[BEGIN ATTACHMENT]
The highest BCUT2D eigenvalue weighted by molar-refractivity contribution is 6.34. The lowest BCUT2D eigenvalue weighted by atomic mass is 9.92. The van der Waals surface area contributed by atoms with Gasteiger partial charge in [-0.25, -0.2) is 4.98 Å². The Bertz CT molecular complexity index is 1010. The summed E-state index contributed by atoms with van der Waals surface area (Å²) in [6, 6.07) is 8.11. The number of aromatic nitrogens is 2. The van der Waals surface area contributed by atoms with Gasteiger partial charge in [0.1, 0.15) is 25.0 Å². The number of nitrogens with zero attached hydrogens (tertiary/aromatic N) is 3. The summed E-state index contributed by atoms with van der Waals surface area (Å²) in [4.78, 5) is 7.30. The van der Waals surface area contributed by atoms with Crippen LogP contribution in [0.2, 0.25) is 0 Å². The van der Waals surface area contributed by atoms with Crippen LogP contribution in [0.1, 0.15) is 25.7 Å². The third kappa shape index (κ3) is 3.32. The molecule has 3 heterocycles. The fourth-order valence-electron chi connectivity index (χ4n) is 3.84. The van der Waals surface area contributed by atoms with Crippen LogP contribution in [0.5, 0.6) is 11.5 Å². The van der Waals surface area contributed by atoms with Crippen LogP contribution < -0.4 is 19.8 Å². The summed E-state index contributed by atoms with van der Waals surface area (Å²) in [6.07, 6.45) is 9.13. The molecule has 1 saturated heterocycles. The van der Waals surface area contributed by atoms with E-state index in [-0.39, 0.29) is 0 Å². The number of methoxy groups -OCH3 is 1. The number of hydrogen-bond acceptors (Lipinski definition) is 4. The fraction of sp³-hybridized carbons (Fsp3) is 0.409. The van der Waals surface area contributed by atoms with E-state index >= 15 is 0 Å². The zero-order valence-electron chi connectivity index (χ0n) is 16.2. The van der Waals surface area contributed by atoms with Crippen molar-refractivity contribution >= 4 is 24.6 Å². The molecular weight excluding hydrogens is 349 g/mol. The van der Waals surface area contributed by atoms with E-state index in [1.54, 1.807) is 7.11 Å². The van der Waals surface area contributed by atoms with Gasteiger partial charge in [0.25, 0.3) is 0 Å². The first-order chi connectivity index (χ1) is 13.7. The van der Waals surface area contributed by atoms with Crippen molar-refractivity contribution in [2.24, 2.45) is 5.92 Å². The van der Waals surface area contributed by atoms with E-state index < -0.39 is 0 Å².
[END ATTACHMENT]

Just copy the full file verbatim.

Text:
The highest BCUT2D eigenvalue weighted by molar-refractivity contribution is 6.34. The lowest BCUT2D eigenvalue weighted by atomic mass is 9.92. The van der Waals surface area contributed by atoms with Gasteiger partial charge in [-0.25, -0.2) is 4.98 Å². The Bertz CT molecular complexity index is 1010. The summed E-state index contributed by atoms with van der Waals surface area (Å²) in [6, 6.07) is 8.11. The number of aromatic nitrogens is 2. The van der Waals surface area contributed by atoms with Gasteiger partial charge in [0.1, 0.15) is 25.0 Å². The number of nitrogens with zero attached hydrogens (tertiary/aromatic N) is 3. The summed E-state index contributed by atoms with van der Waals surface area (Å²) in [4.78, 5) is 7.30. The van der Waals surface area contributed by atoms with Crippen LogP contribution in [0.2, 0.25) is 0 Å². The van der Waals surface area contributed by atoms with Crippen LogP contribution in [0.1, 0.15) is 25.7 Å². The third kappa shape index (κ3) is 3.32. The molecule has 3 heterocycles. The fourth-order valence-electron chi connectivity index (χ4n) is 3.84. The van der Waals surface area contributed by atoms with Crippen LogP contribution in [0.5, 0.6) is 11.5 Å². The van der Waals surface area contributed by atoms with Crippen LogP contribution < -0.4 is 19.8 Å². The summed E-state index contributed by atoms with van der Waals surface area (Å²) in [6.07, 6.45) is 9.13. The molecule has 1 saturated heterocycles. The van der Waals surface area contributed by atoms with E-state index in [-0.39, 0.29) is 0 Å². The number of methoxy groups -OCH3 is 1. The number of hydrogen-bond acceptors (Lipinski definition) is 4. The fraction of sp³-hybridized carbons (Fsp3) is 0.409. The van der Waals surface area contributed by atoms with E-state index >= 15 is 0 Å². The zero-order valence-electron chi connectivity index (χ0n) is 16.2. The van der Waals surface area contributed by atoms with Crippen molar-refractivity contribution >= 4 is 24.6 Å². The molecular weight excluding hydrogens is 349 g/mol. The van der Waals surface area contributed by atoms with E-state index in [1.54, 1.807) is 7.11 Å². The van der Waals surface area contributed by atoms with Gasteiger partial charge in [0.25, 0.3) is 0 Å². The first-order chi connectivity index (χ1) is 13.7. The van der Waals surface area contributed by atoms with Crippen molar-refractivity contribution in [2.24, 2.45) is 5.92 Å². The van der Waals surface area contributed by atoms with E-state index < -0.39 is 0 Å².